Awareness in Lone Worker Safety Training
Here is a list compiled by Ray Braithwaite in his book ‘Managing Aggression’ of Social Care Staff murdered in a 25-year period from 1984:
- 1984 Isabel Schwartz. SOCIAL WORKER. Bexley
- 1985 Norma Morris. SOCIAL WORKER. Haringey
- 1986 FrancisBetteridge.SOCIAL WORKER. Birmingham
- 1988 Audrey Johnson. SOCIAL WORKER. London
- 1992 KatieSullivan.VOLUNTARY WORKER. Kingston‐upon‐Thames
- 1993 Georgina Robinson.OCUPATIONAL THERAPIST. Devon
- 1993 Jonathan Newby.VOLUNTARY WORKER. Oxford
- 1998 Jenny Morrison.SOCIAL WORKER. Wandsworth
- 2006 Ashleigh Ewing.SOCIAL WORKER. Newcastle
- 2007 Sarah Merritt.CARE WORKER. Southampton
- 2008 Phillip Ellison.SOCIAL WORKER. Preston
One of the difficult things I need to do as a personal safety trainer is make my trainees aware that these incidents have happened. My role as personal safety guide is to highlight the realities for staff, so that they can make better decisions about safety. I want to help you to protect yourself against these types of incidents happening to you or within your team. Let’s examine the lessons.
Let us first turn our attention to a Royal College of Nursing study, conducted some years ago but still valid today, which dealt with the issues of lone working and personal safety. The survey was very comprehensive and asked approximately 1500 UK nurses who work in the community about their experiences.
Lets pick out a few of the more salient points:
- 10% of the respondents had been physically assaulted at work during the 2 years prior to the survey
- only one in five staff staff said that their employers ‘always’ knew their whereabouts on a given day
- Only 18.3 per cent carried out a risk assessment on their first visit, with 19.3 per cent conducting a risk assessment on every visit.
- about two-thirds of respondents said that they were ‘rarely’, never’ or only ‘sometimes’ were provided with adequate information on referral
- 8% of physical assaults were never reported to a line manager.
- 75% of physical assaults were not reported to the police.
- 25% of respondents felt unsafe at work in the previous 12 months
Some home care staff might visit up to 14 people in one day while they are at work. I have met more than one Home Care worker who does in excess of 20 visits per day.
The First Question in Lone Worker Safety Training
My first question to Lone Workers is always: “If I walked in to your supervisor’s office one day while you are at work and asked, ‘where is Mary right now, and is she safe?’ then what quality of answer would I get?”
Answers in lone worker safety training vary widely. Criminal Justice teams tend to be very aware of the risk their workers may face. Home Care staff tend to be left to their own schedule-management. Teams manage whereabouts using a variety of methods. In/out boards are particularly common while also being subject to quite varying levels of consistency and monitoring.
Using an In/Out board, Workers write down their itinerary for the day, who they are visiting and when, what time they expect to finish the visit. People at the office can check and then make a phone call to confirm the person’s whereabouts and safety.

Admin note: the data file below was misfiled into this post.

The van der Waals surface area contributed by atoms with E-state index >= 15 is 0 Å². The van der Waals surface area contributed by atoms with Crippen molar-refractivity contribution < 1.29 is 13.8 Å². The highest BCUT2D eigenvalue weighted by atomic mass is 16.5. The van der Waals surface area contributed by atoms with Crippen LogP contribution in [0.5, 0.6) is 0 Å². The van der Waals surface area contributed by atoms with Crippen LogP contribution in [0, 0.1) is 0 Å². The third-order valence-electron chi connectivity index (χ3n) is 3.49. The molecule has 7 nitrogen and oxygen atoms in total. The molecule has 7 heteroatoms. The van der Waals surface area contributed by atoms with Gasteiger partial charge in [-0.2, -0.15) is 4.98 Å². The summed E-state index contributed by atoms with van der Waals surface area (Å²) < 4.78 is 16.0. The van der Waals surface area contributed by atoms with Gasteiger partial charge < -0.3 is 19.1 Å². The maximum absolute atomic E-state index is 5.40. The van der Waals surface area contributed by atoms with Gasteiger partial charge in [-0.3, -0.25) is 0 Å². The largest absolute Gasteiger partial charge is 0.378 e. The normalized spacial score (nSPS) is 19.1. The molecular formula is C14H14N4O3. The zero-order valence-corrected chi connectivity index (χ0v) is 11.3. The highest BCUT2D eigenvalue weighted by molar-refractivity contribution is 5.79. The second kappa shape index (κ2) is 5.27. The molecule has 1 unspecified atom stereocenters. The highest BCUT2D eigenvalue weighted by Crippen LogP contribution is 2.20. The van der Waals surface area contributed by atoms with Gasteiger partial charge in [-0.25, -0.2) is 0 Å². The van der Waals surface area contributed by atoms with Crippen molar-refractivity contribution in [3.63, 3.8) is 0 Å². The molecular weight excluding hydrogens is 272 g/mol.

When staff are asked on lone worker safety training if they ever receive “just checking you’re okay” phone calls, though, it becomes obvious that time pressure and attentional demands can make this system a less-dependable, less-robust one.
Workers sometimes visit with their clients out of hours. This means that no-one may be at the office to actually check the in/out board. Perhaps the receptionist or administrative support person leaves at 4pm. Perhaps there is an on-call manager but s/he is only to be called in emergencies. Visits happen all the way up to 10pm and beyond.
The common joke we hear from staff, hiding a dark reality, is that the alarm would only be raised when their family is sat around their dinner table, “wondering where that woman who cooks dinner is?”
The burning question, which as we shall see, could quite rightly be keeping those responsible for managing teams awake at night, is: “are you supervising the work that is going on in your team adequately, and is the system you have put in place robust?”
Another way to explain the same problem, perhaps in less stark terms, is to ask: “if one of your lone worker colleagues feels unwell, faints and collapses in a clients home, then when does your team find out she needs help, and how?”. If the answer is not a comprehensive one, and one that workers and managers can have confidence in, then it may be time to review and tighten your team’s systems of supervision and monitoring. This is a major focus of lone worker safety training.
In recent years an entire industry has matured in order to support the responsibilities of managers in adequately supervising lone working teams. Electronic devices using mobile phone and messaging technology, GPS tracking, process management software and British Standard compliant alarm-receiving call centres are now available in subscription packages which can significantly increase the level of supervision and support encapsulated within a safe system of lone worker safety. I will discuss this issue in a later blog entry specifically devoted to Lone Worker Safety Devices.
Gerard O’Dea is a professional violence-management trainer/consultant who has been active in personal safety training since 2006. He regularly delivers training to local authority, housing organisation and other community-based staff teams who work with sometimes difficult, distressed or dangerous members of the public. His approach to lone-worker training is pragmatic, functional and based on a keen analysis of the issues in the real world of community working. Gerard published “Lone Worker Personal Safety: A Guidebook for Health and Social Care Staff” (on Amazon in Paperback and on Kindle) in 2014. For more information please visit: https://www.dynamis.training/lone-worker-personal-safety/